- Ice sheet collapse
- Many ice sheets (especially in West Antarctica) are grounded at sea on prominent underwater ridges. Once warming seas melt the ice past these ridges these ice sheets can be melted from underneath as well as from the top and sides, which could cause a tipping point in ice sheet melting. This could cause a similarly rapid jump in sea levels
- Arctic summer sea ice loss
- As described in ‘What are Climate Tipping Points?‘, less sea ice due to warming results in a darker sea surface overall, which reflects less heat, raises local temperatures, and leads to yet more sea ice loss and warming. This would cause warming to happen far faster in the Arctic than anywhere else, and it’s been suggested that this could cause stranger weather elsewhere by affecting the jet stream. But the loss of Arctic summer sea ice won’t imminently trigger a catastrophic warming – check out our in-depth Fact-Check on the impacts of Arctic sea ice loss for more information
- Gulf Stream slowdown
- Ocean circulation in the North Atlantic (known as the Atlantic Meridional Overturning Circulation, of which the Gulf Stream forms a part) is gradually slowing down as meltwater from Greenland enters the Ocean, and it could pass a tipping point beyond which it slows down even more rapidly. This would mean less warmth for northern Europe as well as higher sea levels in eastern US as water ‘builds up’ there instead of moving north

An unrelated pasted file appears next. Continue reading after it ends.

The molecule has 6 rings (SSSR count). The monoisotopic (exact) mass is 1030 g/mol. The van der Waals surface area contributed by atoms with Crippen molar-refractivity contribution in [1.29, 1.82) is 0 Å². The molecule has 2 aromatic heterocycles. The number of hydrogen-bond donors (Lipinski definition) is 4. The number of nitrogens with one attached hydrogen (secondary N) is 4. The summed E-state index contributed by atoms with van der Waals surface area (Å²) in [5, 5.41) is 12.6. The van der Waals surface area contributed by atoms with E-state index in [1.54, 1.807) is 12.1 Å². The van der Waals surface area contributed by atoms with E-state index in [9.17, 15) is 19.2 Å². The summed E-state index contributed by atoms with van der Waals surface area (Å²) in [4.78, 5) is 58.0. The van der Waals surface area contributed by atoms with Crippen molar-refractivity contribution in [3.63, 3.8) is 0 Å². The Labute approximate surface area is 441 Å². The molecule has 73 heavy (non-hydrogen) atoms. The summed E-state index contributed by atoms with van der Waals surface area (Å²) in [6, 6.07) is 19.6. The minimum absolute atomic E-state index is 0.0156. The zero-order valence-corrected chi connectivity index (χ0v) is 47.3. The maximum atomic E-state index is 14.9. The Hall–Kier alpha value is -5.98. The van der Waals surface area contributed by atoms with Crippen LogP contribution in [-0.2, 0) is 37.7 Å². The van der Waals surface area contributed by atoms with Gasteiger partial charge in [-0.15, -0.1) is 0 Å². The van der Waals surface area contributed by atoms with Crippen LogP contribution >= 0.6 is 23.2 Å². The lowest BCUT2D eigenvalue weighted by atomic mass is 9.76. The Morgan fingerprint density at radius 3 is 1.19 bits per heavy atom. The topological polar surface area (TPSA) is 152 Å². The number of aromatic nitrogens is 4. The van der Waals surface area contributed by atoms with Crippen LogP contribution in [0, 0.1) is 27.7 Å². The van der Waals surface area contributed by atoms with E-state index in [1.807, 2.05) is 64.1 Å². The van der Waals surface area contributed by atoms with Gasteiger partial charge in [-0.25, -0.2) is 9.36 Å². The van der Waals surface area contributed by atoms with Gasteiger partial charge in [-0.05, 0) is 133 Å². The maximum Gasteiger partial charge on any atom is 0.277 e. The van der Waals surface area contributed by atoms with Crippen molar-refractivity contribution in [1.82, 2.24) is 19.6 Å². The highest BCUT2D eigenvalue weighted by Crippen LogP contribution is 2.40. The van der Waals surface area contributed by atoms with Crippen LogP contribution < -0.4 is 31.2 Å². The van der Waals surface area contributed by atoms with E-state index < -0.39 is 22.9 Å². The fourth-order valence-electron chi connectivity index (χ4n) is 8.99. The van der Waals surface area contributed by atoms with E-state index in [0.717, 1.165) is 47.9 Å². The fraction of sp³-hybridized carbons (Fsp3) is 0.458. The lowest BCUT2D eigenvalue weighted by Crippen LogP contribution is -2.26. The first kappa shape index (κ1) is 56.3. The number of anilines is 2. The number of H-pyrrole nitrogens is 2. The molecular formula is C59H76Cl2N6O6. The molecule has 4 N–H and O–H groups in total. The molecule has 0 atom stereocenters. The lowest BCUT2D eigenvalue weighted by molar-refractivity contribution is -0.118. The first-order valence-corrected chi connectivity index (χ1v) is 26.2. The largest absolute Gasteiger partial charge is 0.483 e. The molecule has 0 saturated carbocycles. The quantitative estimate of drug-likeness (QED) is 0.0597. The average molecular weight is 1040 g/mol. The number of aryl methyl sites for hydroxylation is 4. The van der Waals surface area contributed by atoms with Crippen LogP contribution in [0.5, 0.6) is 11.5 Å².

- Amazon dieback
- Decreasing rainfall could push the Amazon rainforest past a tipping point beyond which the rainforest ecosystem can no longer be maintained and a rapid switch to savanna could occur. This would also lead to a large release of carbon that used to be locked up in the rainforest and so could worsen global climate change. But this won’t happen at exactly 3°C and trigger catastrophic warming – it’ll act as a slow feedback making climate change gradually worse. See the “Forests Under Fire” section of this Fact-Check for more information
- Monsoon weakening
- Changing albedo (how much light and heat is reflected by the Earth’s surface) in South Asia could cause a rapid weakening of the Indian Summer Monsoon that could could cause severe droughts across South Asia
- Permafrost / clathrate thawing
- A lot of methane is trapped frozen in seafloor sediments and in permafrosts on land. Global warming could cause these deposits to melt, and beyond a melting tipping point large volumes of methane could rapidly escape and add to global carbon emissions (and then trigger more methane release). However, we currently do not know how much warming is needed to trigger this
It is critical to try and predict when we might reach these tipping points so that we can try and avoid them – visit ‘Can we predict Climate Tipping Points?‘ to find out how scientists are trying to do this.
Updated on 17/4/2019 and thereafter with new links to Fact-Check articles exploring these tipping elements in more depth.